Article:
The Power of Language
Keio Academy places appreciation and mastery of language as the basic tool of learning, social interaction and personal satisfaction. Use of language accurately, sympathetically and imaginatively is at the heart of civilization.
Our School brings together two great linguistic traditions, English and Japanese. Both languages are in themselves a flowering of culture in prose, poetry and theater, in the plays of William Shakespeare, the poems of John Keats and the novels of Charles Dickens; in the haiku of Basho, in the Japanese Noh Theater, The Tale of Genji and the novels of Yasunari Kawabata. Kenji Mizoguchi and Akira Kurosawa revealed to the world the power of Japanese language and image in their great films.
These two great language traditions form the basis of Keio’s educational adventure.
Our mission is to prepare our students as bilingual lifelong learners, first as undergraduates at Keio University and then in the wider world of academe, business, commerce, science, technology or public service, equipped with competent written and speaking skills in both languages and with a lively awareness and appreciation of their cultural richness.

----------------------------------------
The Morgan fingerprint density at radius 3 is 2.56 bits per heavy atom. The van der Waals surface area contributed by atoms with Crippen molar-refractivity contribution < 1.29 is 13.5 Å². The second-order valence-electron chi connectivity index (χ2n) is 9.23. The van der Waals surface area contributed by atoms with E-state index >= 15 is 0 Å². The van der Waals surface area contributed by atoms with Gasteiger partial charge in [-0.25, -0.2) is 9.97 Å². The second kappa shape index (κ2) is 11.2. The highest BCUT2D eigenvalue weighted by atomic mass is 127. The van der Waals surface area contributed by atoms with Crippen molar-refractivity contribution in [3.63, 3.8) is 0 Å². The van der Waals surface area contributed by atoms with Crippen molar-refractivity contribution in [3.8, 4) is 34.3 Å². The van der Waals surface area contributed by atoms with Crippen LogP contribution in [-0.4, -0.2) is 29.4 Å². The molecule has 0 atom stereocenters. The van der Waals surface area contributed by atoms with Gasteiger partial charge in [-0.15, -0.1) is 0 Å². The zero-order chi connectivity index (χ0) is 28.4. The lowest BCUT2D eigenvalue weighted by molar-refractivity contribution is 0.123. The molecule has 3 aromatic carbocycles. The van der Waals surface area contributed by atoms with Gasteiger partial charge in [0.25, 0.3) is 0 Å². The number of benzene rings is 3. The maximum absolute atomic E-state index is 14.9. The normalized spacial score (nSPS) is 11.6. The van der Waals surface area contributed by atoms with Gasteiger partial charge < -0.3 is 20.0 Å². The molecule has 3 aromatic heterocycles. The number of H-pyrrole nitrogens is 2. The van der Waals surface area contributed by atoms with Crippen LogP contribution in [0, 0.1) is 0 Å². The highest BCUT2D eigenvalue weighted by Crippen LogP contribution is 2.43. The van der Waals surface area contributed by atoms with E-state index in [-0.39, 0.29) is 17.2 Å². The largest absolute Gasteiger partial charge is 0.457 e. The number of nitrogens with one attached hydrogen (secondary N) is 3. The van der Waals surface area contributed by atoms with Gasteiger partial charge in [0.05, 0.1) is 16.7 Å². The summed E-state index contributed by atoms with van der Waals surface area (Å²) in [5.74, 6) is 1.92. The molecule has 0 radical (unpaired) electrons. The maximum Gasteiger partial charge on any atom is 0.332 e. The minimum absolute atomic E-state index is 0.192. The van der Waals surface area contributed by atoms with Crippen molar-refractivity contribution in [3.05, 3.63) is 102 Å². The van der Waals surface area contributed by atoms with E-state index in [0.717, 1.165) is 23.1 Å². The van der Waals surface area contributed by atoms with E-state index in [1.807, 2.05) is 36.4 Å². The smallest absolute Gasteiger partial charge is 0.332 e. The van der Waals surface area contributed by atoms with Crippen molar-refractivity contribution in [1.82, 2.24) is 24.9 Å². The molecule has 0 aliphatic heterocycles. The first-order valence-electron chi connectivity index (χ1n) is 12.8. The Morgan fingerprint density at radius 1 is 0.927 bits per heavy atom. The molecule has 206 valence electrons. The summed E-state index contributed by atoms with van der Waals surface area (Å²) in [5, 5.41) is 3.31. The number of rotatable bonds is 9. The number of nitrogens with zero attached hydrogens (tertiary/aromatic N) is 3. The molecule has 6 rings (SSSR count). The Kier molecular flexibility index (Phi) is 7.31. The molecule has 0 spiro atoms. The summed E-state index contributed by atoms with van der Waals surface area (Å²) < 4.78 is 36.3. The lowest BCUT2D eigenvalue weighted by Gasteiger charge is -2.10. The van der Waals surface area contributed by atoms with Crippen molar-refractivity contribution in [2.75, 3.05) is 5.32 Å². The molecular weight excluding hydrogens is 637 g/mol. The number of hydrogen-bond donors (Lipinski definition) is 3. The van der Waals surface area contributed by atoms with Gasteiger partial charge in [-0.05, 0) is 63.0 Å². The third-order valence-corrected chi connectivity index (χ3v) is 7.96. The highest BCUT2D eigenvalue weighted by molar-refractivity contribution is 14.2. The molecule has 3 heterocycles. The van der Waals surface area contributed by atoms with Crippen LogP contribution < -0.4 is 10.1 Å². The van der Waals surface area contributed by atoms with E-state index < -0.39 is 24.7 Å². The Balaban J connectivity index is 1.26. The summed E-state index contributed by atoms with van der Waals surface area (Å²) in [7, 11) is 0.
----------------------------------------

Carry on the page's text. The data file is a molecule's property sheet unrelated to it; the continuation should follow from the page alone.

This challenging ambition can be achieved only by inspiring teaching and determined discipline. When students arrive at the School fluent in only one language, usually Japanese, but sometimes English, we build their confidence through clear rules and the formation of good habits. We offer online tuition in English conversation before students arrive at our New York campus, and thereafter during vacation periods when they are no longer immersed in a bilingual community. Immersion is the key principle. The basis of our daily structure is this:
- all classes except for Japanese are taught in English
- English only is spoken through the working day
- all written work except that for Japanese classes is submitted in English.
On the Japanese side, traditional Japanese language disciplines are taught, with extra help for those students who, even though of Japanese background, have lived in a different language culture and are perhaps more familiar with English than Japanese.
Our students have many opportunities to use English in public gatherings such as School assemblies, the Senior Saturday Morning Program that includes public speaking and debating competitions, and in theatrical performances.
We believe that the English and Japanese languages have a significant part to play in the future of East Asia in particular and in the world’s future in general: we expect our bilingual students to be among the leaders of their generation in a challenging and exciting future.